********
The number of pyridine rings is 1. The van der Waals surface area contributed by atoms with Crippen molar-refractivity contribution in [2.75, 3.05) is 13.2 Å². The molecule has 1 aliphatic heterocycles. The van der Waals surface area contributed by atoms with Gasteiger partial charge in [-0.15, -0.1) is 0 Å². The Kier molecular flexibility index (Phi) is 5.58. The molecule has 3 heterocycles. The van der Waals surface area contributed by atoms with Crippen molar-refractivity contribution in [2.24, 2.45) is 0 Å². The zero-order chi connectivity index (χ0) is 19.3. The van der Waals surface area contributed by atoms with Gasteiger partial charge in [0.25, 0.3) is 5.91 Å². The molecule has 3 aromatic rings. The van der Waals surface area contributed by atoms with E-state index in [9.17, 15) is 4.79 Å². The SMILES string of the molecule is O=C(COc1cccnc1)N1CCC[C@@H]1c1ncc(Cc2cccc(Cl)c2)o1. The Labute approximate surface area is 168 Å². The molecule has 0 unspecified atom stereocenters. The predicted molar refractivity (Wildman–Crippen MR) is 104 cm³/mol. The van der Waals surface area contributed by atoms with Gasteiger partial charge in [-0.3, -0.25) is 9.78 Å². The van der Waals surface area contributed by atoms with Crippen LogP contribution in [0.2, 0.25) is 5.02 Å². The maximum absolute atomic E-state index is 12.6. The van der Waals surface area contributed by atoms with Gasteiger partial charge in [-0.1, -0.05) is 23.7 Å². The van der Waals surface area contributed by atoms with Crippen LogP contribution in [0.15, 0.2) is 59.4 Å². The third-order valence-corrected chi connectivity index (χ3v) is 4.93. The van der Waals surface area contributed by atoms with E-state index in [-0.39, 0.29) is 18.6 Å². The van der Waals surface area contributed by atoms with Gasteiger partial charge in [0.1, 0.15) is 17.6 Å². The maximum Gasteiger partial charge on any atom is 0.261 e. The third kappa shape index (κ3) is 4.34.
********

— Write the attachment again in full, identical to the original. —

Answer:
The number of pyridine rings is 1. The van der Waals surface area contributed by atoms with Crippen molar-refractivity contribution in [2.75, 3.05) is 13.2 Å². The molecule has 1 aliphatic heterocycles. The van der Waals surface area contributed by atoms with Gasteiger partial charge in [-0.15, -0.1) is 0 Å². The Kier molecular flexibility index (Phi) is 5.58. The molecule has 3 heterocycles. The van der Waals surface area contributed by atoms with Crippen molar-refractivity contribution in [2.24, 2.45) is 0 Å². The zero-order chi connectivity index (χ0) is 19.3. The van der Waals surface area contributed by atoms with Gasteiger partial charge in [0.25, 0.3) is 5.91 Å². The molecule has 3 aromatic rings. The van der Waals surface area contributed by atoms with E-state index in [9.17, 15) is 4.79 Å². The SMILES string of the molecule is O=C(COc1cccnc1)N1CCC[C@@H]1c1ncc(Cc2cccc(Cl)c2)o1. The Labute approximate surface area is 168 Å². The molecule has 0 unspecified atom stereocenters. The predicted molar refractivity (Wildman–Crippen MR) is 104 cm³/mol. The van der Waals surface area contributed by atoms with Gasteiger partial charge in [-0.3, -0.25) is 9.78 Å². The van der Waals surface area contributed by atoms with Crippen LogP contribution in [0.2, 0.25) is 5.02 Å². The maximum absolute atomic E-state index is 12.6. The van der Waals surface area contributed by atoms with Gasteiger partial charge in [-0.1, -0.05) is 23.7 Å². The van der Waals surface area contributed by atoms with Crippen LogP contribution in [0.15, 0.2) is 59.4 Å². The third-order valence-corrected chi connectivity index (χ3v) is 4.93. The van der Waals surface area contributed by atoms with E-state index in [-0.39, 0.29) is 18.6 Å². The van der Waals surface area contributed by atoms with Gasteiger partial charge in [0.1, 0.15) is 17.6 Å². The maximum Gasteiger partial charge on any atom is 0.261 e. The third kappa shape index (κ3) is 4.34.